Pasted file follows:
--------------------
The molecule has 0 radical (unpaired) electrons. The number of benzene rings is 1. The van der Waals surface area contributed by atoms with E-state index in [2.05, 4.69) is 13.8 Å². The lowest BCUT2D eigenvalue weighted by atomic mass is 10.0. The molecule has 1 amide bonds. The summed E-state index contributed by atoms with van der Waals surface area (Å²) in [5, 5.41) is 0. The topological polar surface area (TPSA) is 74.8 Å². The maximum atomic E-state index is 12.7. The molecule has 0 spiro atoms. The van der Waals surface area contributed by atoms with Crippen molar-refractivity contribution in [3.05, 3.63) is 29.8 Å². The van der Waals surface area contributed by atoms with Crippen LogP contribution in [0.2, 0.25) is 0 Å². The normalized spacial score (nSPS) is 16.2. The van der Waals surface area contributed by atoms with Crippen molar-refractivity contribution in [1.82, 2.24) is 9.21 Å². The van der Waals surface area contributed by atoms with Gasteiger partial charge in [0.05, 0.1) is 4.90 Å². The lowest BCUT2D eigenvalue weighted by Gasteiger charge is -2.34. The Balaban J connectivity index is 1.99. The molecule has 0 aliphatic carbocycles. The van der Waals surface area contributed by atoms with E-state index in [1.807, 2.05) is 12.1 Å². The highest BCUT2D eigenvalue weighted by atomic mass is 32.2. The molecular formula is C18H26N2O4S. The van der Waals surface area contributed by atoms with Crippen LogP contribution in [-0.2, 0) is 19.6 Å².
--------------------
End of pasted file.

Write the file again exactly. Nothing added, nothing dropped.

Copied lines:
The molecule has 0 radical (unpaired) electrons. The number of benzene rings is 1. The van der Waals surface area contributed by atoms with E-state index in [2.05, 4.69) is 13.8 Å². The lowest BCUT2D eigenvalue weighted by atomic mass is 10.0. The molecule has 1 amide bonds. The summed E-state index contributed by atoms with van der Waals surface area (Å²) in [5, 5.41) is 0. The topological polar surface area (TPSA) is 74.8 Å². The maximum atomic E-state index is 12.7. The molecule has 0 spiro atoms. The van der Waals surface area contributed by atoms with Crippen molar-refractivity contribution in [3.05, 3.63) is 29.8 Å². The van der Waals surface area contributed by atoms with Crippen LogP contribution in [0.2, 0.25) is 0 Å². The normalized spacial score (nSPS) is 16.2. The van der Waals surface area contributed by atoms with Crippen molar-refractivity contribution in [1.82, 2.24) is 9.21 Å². The van der Waals surface area contributed by atoms with Gasteiger partial charge in [0.05, 0.1) is 4.90 Å². The lowest BCUT2D eigenvalue weighted by Gasteiger charge is -2.34. The Balaban J connectivity index is 1.99. The molecule has 0 aliphatic carbocycles. The van der Waals surface area contributed by atoms with E-state index in [1.807, 2.05) is 12.1 Å². The highest BCUT2D eigenvalue weighted by atomic mass is 32.2. The molecular formula is C18H26N2O4S. The van der Waals surface area contributed by atoms with Crippen LogP contribution in [-0.2, 0) is 19.6 Å².